Opcache is one of PHP's most powerful tools when it comes to performance. With the release of PHP 7 it received a new feature which has gone largely un-noticed: the file cache. Depending on your hosting environment and/or traffic levels the file cache may be able to help squeeze even more performance out of PHP.
PHP apps can easily begin to slow down over time as they grow, and with the recent patches for the Meltdown vulnerability adding a performance penalty to many workloads this slowdown can be amplified. Often there are some simple changes that can be made in order to see a measurable performance improvement for production workloads.
Chrome, along with Edge, Opera and Safari, has built in support for detecting and preventing Cross Site Scripting (XSS) attacks. This works well as a safety net to protect users when websites fail to protect themselves from such attacks, but can cause issues with applications which allow users to post HTML in forms. This shows in chrome as an error page with the text "ERR_BLOCKED_BY_XSS_AUDITOR" and can be quite intimidating for users trying to perform a legitimate operation.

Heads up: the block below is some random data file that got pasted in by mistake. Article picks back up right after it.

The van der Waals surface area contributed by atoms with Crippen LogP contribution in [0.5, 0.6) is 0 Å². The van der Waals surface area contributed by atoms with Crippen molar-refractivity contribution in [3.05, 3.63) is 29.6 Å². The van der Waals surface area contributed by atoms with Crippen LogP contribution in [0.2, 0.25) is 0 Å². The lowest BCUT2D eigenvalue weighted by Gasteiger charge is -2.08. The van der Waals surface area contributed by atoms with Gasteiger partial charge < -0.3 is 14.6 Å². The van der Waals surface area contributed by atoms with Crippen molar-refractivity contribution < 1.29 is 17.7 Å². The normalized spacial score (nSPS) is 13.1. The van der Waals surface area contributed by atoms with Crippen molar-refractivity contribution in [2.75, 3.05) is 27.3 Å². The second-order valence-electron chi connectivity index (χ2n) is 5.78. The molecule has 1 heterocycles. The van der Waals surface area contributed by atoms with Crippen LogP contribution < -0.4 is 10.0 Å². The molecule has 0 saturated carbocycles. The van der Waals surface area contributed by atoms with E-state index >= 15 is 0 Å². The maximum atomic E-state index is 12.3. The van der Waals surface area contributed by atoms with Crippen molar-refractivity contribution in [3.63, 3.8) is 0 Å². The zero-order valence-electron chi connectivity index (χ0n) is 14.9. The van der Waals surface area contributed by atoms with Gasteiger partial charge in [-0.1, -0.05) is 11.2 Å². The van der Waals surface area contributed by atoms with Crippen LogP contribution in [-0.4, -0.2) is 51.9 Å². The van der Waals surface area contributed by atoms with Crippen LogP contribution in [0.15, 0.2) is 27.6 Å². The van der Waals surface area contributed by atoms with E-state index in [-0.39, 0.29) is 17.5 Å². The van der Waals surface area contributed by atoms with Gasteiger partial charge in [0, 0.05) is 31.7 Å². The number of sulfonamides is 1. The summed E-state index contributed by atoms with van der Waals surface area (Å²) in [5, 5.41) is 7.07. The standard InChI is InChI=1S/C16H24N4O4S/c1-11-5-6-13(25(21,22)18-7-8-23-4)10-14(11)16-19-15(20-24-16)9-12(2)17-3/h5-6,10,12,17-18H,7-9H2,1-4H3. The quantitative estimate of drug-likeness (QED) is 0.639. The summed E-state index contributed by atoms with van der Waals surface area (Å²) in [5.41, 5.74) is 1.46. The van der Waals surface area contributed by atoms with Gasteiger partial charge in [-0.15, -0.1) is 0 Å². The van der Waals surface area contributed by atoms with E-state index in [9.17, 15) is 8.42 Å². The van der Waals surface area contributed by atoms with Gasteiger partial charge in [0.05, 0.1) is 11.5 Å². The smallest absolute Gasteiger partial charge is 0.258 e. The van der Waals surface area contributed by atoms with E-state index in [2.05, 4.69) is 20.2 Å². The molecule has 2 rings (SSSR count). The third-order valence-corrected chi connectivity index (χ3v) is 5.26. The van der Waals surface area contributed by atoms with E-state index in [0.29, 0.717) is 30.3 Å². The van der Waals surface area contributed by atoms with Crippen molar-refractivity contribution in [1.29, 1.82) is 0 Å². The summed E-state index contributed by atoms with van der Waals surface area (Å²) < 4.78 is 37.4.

Recently I've been trying to make some improvements to sites that I'm ivolved with, particularly converting images to SVG format and implementing HTTP Content Security Policy (more to come on those later). While doing so I ran into a strange issue to do with how Microsoft Edge handles the combination of these two technologies which only seems to be documented in an Edge bug report.
Unit tests are a crucial part of the software development process. When used well they give you the confidence and sense of security needed to make changes without introducing bugs or regressions. When used badly they become a hindrance, slowing down development and encouraging bad practice. One common mistake is to write unit tests which reach too far and introduce fragility to your test suite.